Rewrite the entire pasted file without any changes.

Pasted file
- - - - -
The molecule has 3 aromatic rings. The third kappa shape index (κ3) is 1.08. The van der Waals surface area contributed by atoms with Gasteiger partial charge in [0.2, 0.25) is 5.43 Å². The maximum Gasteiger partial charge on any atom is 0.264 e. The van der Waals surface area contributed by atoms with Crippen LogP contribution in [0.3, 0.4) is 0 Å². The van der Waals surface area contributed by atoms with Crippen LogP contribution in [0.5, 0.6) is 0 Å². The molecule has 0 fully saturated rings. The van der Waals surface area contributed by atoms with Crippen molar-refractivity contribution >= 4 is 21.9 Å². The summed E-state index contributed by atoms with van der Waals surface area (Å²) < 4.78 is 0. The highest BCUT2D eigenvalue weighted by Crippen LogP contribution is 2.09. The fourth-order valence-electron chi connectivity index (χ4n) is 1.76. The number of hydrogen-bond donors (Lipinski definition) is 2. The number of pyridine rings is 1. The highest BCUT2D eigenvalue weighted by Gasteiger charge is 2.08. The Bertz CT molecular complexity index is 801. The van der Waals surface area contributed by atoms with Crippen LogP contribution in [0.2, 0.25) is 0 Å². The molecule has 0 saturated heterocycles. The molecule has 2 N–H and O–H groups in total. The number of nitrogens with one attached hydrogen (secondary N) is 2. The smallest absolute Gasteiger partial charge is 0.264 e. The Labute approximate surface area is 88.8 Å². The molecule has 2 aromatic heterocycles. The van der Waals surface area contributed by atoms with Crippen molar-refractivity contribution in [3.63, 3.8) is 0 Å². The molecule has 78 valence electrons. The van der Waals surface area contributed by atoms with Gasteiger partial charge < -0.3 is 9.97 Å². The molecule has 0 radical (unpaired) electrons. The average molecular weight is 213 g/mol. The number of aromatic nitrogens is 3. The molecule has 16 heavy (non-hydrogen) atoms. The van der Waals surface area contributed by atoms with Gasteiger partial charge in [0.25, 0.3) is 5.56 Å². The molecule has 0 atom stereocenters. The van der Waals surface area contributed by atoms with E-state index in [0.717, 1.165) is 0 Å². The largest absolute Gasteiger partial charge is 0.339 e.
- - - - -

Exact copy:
The molecule has 3 aromatic rings. The third kappa shape index (κ3) is 1.08. The van der Waals surface area contributed by atoms with Gasteiger partial charge in [0.2, 0.25) is 5.43 Å². The maximum Gasteiger partial charge on any atom is 0.264 e. The van der Waals surface area contributed by atoms with Crippen LogP contribution in [0.3, 0.4) is 0 Å². The van der Waals surface area contributed by atoms with Crippen LogP contribution in [0.5, 0.6) is 0 Å². The molecule has 0 fully saturated rings. The van der Waals surface area contributed by atoms with Crippen molar-refractivity contribution >= 4 is 21.9 Å². The summed E-state index contributed by atoms with van der Waals surface area (Å²) < 4.78 is 0. The highest BCUT2D eigenvalue weighted by Crippen LogP contribution is 2.09. The fourth-order valence-electron chi connectivity index (χ4n) is 1.76. The number of hydrogen-bond donors (Lipinski definition) is 2. The number of pyridine rings is 1. The highest BCUT2D eigenvalue weighted by Gasteiger charge is 2.08. The Bertz CT molecular complexity index is 801. The van der Waals surface area contributed by atoms with Crippen LogP contribution in [0.2, 0.25) is 0 Å². The molecule has 0 saturated heterocycles. The molecule has 2 N–H and O–H groups in total. The number of nitrogens with one attached hydrogen (secondary N) is 2. The smallest absolute Gasteiger partial charge is 0.264 e. The Labute approximate surface area is 88.8 Å². The molecule has 2 aromatic heterocycles. The van der Waals surface area contributed by atoms with Crippen molar-refractivity contribution in [3.63, 3.8) is 0 Å². The molecule has 78 valence electrons. The van der Waals surface area contributed by atoms with Gasteiger partial charge < -0.3 is 9.97 Å². The molecule has 0 radical (unpaired) electrons. The average molecular weight is 213 g/mol. The number of aromatic nitrogens is 3. The molecule has 16 heavy (non-hydrogen) atoms. The van der Waals surface area contributed by atoms with Gasteiger partial charge in [0.25, 0.3) is 5.56 Å². The molecule has 0 atom stereocenters. The van der Waals surface area contributed by atoms with E-state index in [0.717, 1.165) is 0 Å². The largest absolute Gasteiger partial charge is 0.339 e.